The enforcement order issued by the Federal Reserve Board of Governors and the New York State Banking Department reflected anger that Japan's 10th biggest bank had deliberately ignored US regulations by delaying to report the circumstances surrounding the $1.1bn losses run up by Toshihide Iguchi in unauthorised bond trading.
Mr Iguchi confessed to Daiwa headquarters in Osaka in July about the massive unauthorised trading, apparently conducted over an 11-year period. The bank then moved discreetly to conduct its own internal investigation and apparently sell off assets to cover the loss. The regulatory authorities in New York were only informed in mid-September. In addition to the failure to inform the authorities of a severe breakdown in controls and supervision, Daiwa Bank "may have knowingly submitted a misleading and incorrect report of the branch's condition" as of 30 June, the New York authorities declared.
Daiwa Bank was ordered to conduct a "detailed, forensic review" of the transactions that led to the $1.1bn of bond trading losses, and to provide an in-depth internal review of its actions from the time it learned of the loss in July until it notified the banking authorities.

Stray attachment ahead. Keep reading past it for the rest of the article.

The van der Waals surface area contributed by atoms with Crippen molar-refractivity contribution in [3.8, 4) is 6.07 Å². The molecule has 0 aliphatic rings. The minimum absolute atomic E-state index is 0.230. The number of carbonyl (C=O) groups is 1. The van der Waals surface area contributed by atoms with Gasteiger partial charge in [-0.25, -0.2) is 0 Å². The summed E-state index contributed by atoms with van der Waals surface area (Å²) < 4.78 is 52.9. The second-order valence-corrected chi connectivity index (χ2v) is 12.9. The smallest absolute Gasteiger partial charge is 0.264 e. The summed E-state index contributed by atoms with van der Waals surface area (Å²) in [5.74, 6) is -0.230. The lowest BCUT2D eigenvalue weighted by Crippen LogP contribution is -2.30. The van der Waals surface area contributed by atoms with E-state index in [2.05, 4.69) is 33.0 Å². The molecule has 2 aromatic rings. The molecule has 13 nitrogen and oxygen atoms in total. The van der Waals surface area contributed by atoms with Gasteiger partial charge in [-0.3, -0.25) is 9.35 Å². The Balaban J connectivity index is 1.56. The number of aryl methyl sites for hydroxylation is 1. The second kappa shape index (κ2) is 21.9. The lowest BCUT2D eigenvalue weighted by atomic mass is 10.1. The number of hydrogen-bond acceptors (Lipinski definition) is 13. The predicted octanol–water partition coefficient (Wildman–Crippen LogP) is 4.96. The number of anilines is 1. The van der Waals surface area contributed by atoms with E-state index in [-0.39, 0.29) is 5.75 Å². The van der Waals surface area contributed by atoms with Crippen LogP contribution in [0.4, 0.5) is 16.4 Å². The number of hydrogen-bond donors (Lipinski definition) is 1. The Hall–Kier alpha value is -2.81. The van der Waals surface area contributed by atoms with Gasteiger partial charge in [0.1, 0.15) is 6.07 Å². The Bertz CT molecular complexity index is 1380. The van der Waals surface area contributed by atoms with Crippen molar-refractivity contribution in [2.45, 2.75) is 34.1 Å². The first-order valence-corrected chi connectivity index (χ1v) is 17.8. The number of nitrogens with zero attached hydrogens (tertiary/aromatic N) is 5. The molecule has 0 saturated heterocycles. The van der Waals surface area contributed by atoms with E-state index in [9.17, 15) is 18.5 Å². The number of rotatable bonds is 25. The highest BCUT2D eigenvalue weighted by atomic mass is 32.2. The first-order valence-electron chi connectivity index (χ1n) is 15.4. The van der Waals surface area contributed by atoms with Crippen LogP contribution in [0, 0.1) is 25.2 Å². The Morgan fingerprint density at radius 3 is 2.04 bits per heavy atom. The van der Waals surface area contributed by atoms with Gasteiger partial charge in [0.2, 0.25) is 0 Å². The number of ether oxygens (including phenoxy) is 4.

Daiwa must also submit, within five days, an acceptable written plan to reduce all of its New York trading activities "to the minimum levels necessary to service customers, conduct asset-liability management and manage the risk in the existing trading position of the New York branch".
The US authorities were scathing about the unsound practices that allowed Mr Iguchi to deceive his superiors for such a long time. The regulators said "prompt interim action" was needed to control Daiwa's local activities, and permanent enforcement action may be necessary. This will be decided at a hearing on 27 December.
The Fed said that in November 1992 and November 1993 regulators criticised controls at the New York branch. Regulators said they were led to believe by Daiwa officials that lines of authority were changed in November 1993 so that Mr Iguchi was no longer responsible for the branch's trading and custodial operations. The Fed now believes reporting lines were not changed.
In his written confession to Daiwa, Mr Iguchi said that because he was responsible for the branch's custodial department, he was able to sell securities from Daiwa's own accounts, as well as securities of customers to cover his trading losses. He was also in a position to falsify accounting and other branch records to hide the losses.